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Re: MK Themes in Shutter Island?

Postby norton ash » Thu Dec 23, 2010 11:32 am

Rest with ambiguity ffs. Joe and Jane Simple might actually Google something... were there REALLY Nazi doctors in the good ol' USA?

Loved your post Ahab. Nice to see us chewing on our Catholicism in this cold, pitch-dark festive season under a bloody moon.
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Re: MK Themes in Shutter Island?

Postby JackRiddler » Thu Dec 23, 2010 2:18 pm

.

Liked the Ahab meditation on Catholicism very much. Thanks.

Now I wish to be circumspect, because I've already made some bad errors of fact in this thread. Ugh.

But it's not a factual statement, only wise advice, when norton ash says:

"Rest with ambiguity ffs."

There is no way on earth that Scorcese of all people, one of the original Film School Directors, was unaware during production that the product would be subjected by the likes of us to different interpretations, regardless of authorial intent; and lookie, the film has enough nods to ambiguity to encourage us. Do you think these are actually there to fool us? And if so, to fool us about what? What the movie "really" says? However, even an after-the-fact authorial statement giving a definitive "meaning" would not, in fact, be definitive, because this is fiction. The movie's not real and not pretending to be "based on a true story," so a "real" historical answer that might say "what really happened" to the fictional characters can't be conceived. You could apply that to any work of art, of course, and perhaps that would be exaggerated, but this one IS about characters who have no hold on reality or live in multiple realities. Unavoidably, we are free to associate our own meanings, each with an equivalent factual content of zero.

Not to defend Scorcese, because I don't know, but maybe the financing situation was that he had a choice of approaching Paperclip and MK-Ultra by making this film, even with its "twist" ending that seems to render them harmless, or not getting to make any film on these subjects at all.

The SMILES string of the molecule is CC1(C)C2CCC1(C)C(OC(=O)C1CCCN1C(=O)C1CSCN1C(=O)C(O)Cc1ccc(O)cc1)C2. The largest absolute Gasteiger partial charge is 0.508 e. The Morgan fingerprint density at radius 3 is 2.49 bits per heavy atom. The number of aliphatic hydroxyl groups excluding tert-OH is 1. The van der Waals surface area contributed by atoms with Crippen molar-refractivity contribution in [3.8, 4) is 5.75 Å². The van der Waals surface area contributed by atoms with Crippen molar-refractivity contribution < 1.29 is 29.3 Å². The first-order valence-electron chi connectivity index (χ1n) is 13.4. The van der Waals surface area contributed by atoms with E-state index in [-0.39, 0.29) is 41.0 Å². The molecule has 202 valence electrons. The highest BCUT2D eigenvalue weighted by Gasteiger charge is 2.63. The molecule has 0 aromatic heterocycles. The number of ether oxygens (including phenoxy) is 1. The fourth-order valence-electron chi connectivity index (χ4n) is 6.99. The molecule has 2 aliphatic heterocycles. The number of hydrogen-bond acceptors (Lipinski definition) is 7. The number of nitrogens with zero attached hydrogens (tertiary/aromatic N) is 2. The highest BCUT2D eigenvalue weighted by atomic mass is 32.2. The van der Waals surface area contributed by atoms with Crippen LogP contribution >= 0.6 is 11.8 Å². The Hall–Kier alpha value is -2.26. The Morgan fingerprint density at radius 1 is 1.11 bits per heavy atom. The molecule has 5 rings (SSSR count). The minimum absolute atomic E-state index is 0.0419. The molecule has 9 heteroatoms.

I have a question for everyone that is philosophically related to this conversation:

In the Matrix movies, is Zion the real world, or another matrix?

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Re: MK Themes in Shutter Island?

Postby Nordic » Thu Dec 23, 2010 5:30 pm

Ahab, that was a beautiful post, and anything but boring. I love it, and it seems to fit comfortably with Scorcese.

I am not Catholic. I am now married to one, and find it a bit fascinating, and have to admit I do not understand the connection that Catholics have to Catholicism, but then again I wasn't raised that way. :)

Scorsese has always seemed like a good guy, when I've seen him interviewed, and his art is unquestionably magnificent.

I have to admit my own fascination with human depravity and evil. When I first came to LA and was sending out my first couple of scripts, when people who were interested in them would meet me, they would be surprised to see a regular-looking midwestern sort of nordic-looking guy. They expected me to be all Goth, or at least dressed in black or something because of the subject matter and themes in my work. My outlooks and themes have actually gotten a lot less dark on the individual level and I'm not fascinated with, well, the stuff we discuss here. My last spec script was in fact based on some of the info in Gary Webb's last works.

I still hate what Scorcese did with Shutter Island, and my hatred stems from my huge admiration of Scorcese. Or maybe he's just more interested in the vagarities of the human mind, the individual, rather than with "conspiracies". Yet I find his take on this to be, in fact, irresponsible to the public at large. As a film director, I believe you have a responsibility to the public, which is a view that I'd say few directors share.
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Re: MK Themes in Shutter Island?

Postby justdrew » Mon Jan 03, 2011 12:13 am

ya know, shutter island has a hell of a lot in common with Shock Corridor

Shock Corridor is a 1963 film, directed and written by Samuel Fuller.[1] The film tells the story of a journalist who gets himself committed to a mental hospital in order to track an unsolved murder.

While pursuing his investigation, he is sidetracked by the behavior of his fellow inmates. After a hospital riot, Barrett is straight-jacketed and subjected to shock treatment. Barrett also has visions of his girlfriend (who's pretending to be his sister for purposes of their cover story), and experiences many other symptoms of mental breakdown. He learns the identity of the killer, and writes his story, but the damage to his mind is irreparable, and he never leaves the hospital.

http://en.wikipedia.org/wiki/Shock_Corridor



fyi the trailer on youtube kinda misrepresents the movie.
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Re: MK Themes in Shutter Island?

Postby surfaceskimmer » Mon Jan 03, 2011 3:06 am

Haven't seen the film. Scanned the thread past page one. Am familiar with the topics.

Would strongly recommend reading H. P. Albarelli's book "A Terrible Mistake", which is long, detailed, well-researched and documented. Among other related information, page 578 notes MK Ultra Subproject 39 (1954-1956), the stated objective of which was to "exploit the research potential that is represented by a group of 142 criminal-sexual psychopaths confined in the Ionia State Hospital for the Criminally Insane as well as the Psychopathic Clinic in Detroit, Michigan."